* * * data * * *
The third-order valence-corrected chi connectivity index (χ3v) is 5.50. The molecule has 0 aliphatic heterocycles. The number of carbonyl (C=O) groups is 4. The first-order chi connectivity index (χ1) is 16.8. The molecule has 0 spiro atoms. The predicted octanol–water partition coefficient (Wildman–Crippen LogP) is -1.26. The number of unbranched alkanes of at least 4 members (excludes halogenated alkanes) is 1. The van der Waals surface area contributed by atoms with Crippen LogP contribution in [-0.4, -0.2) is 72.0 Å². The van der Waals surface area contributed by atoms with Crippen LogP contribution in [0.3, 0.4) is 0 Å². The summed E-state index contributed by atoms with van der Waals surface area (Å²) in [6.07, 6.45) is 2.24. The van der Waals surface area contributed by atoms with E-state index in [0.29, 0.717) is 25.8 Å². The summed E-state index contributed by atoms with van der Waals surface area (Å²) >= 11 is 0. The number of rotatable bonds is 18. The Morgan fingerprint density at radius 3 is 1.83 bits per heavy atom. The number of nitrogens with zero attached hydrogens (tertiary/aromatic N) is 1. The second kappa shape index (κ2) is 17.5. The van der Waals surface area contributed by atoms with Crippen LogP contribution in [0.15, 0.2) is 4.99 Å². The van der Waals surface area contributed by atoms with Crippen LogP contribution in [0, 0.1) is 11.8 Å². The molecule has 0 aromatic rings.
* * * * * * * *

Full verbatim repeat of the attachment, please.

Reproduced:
The third-order valence-corrected chi connectivity index (χ3v) is 5.50. The molecule has 0 aliphatic heterocycles. The number of carbonyl (C=O) groups is 4. The first-order chi connectivity index (χ1) is 16.8. The molecule has 0 spiro atoms. The predicted octanol–water partition coefficient (Wildman–Crippen LogP) is -1.26. The number of unbranched alkanes of at least 4 members (excludes halogenated alkanes) is 1. The van der Waals surface area contributed by atoms with Crippen LogP contribution in [-0.4, -0.2) is 72.0 Å². The van der Waals surface area contributed by atoms with Crippen LogP contribution in [0.3, 0.4) is 0 Å². The summed E-state index contributed by atoms with van der Waals surface area (Å²) in [6.07, 6.45) is 2.24. The van der Waals surface area contributed by atoms with E-state index in [0.29, 0.717) is 25.8 Å². The summed E-state index contributed by atoms with van der Waals surface area (Å²) >= 11 is 0. The number of rotatable bonds is 18. The Morgan fingerprint density at radius 3 is 1.83 bits per heavy atom. The number of nitrogens with zero attached hydrogens (tertiary/aromatic N) is 1. The second kappa shape index (κ2) is 17.5. The van der Waals surface area contributed by atoms with Crippen LogP contribution in [0.15, 0.2) is 4.99 Å². The van der Waals surface area contributed by atoms with Crippen LogP contribution in [0, 0.1) is 11.8 Å². The molecule has 0 aromatic rings.